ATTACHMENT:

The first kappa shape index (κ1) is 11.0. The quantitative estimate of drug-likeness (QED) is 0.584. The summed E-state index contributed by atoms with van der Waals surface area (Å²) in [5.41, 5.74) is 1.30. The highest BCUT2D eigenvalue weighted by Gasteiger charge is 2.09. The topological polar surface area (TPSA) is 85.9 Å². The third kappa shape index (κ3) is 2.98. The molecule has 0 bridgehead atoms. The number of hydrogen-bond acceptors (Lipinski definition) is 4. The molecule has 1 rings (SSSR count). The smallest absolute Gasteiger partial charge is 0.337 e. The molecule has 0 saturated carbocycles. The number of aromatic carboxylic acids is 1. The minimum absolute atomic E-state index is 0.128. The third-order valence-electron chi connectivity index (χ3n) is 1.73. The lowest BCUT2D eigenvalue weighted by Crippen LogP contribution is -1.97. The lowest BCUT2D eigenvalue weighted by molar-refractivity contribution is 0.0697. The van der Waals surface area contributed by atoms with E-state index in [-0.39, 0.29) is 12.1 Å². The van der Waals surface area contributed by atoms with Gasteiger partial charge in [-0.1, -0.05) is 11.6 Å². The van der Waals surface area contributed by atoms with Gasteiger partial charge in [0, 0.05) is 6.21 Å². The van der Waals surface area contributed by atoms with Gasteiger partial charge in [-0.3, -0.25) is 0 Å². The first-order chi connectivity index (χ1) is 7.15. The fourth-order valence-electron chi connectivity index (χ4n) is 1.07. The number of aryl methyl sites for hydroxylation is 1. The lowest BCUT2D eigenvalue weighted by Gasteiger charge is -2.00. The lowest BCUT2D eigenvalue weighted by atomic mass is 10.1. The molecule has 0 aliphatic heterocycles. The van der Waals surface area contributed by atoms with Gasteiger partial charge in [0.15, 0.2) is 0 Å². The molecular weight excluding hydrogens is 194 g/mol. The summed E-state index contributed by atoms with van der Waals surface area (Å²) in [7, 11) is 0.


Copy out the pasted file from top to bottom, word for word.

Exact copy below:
The first kappa shape index (κ1) is 11.0. The quantitative estimate of drug-likeness (QED) is 0.584. The summed E-state index contributed by atoms with van der Waals surface area (Å²) in [5.41, 5.74) is 1.30. The highest BCUT2D eigenvalue weighted by Gasteiger charge is 2.09. The topological polar surface area (TPSA) is 85.9 Å². The third kappa shape index (κ3) is 2.98. The molecule has 0 bridgehead atoms. The number of hydrogen-bond acceptors (Lipinski definition) is 4. The molecule has 1 rings (SSSR count). The smallest absolute Gasteiger partial charge is 0.337 e. The molecule has 0 saturated carbocycles. The number of aromatic carboxylic acids is 1. The minimum absolute atomic E-state index is 0.128. The third-order valence-electron chi connectivity index (χ3n) is 1.73. The lowest BCUT2D eigenvalue weighted by Crippen LogP contribution is -1.97. The lowest BCUT2D eigenvalue weighted by molar-refractivity contribution is 0.0697. The van der Waals surface area contributed by atoms with E-state index in [-0.39, 0.29) is 12.1 Å². The van der Waals surface area contributed by atoms with Gasteiger partial charge in [-0.1, -0.05) is 11.6 Å². The van der Waals surface area contributed by atoms with Gasteiger partial charge in [0, 0.05) is 6.21 Å². The van der Waals surface area contributed by atoms with Gasteiger partial charge in [-0.3, -0.25) is 0 Å². The first-order chi connectivity index (χ1) is 7.15. The fourth-order valence-electron chi connectivity index (χ4n) is 1.07. The number of aryl methyl sites for hydroxylation is 1. The lowest BCUT2D eigenvalue weighted by Gasteiger charge is -2.00. The lowest BCUT2D eigenvalue weighted by atomic mass is 10.1. The molecule has 0 aliphatic heterocycles. The van der Waals surface area contributed by atoms with Gasteiger partial charge in [0.15, 0.2) is 0 Å². The molecular weight excluding hydrogens is 194 g/mol. The summed E-state index contributed by atoms with van der Waals surface area (Å²) in [7, 11) is 0.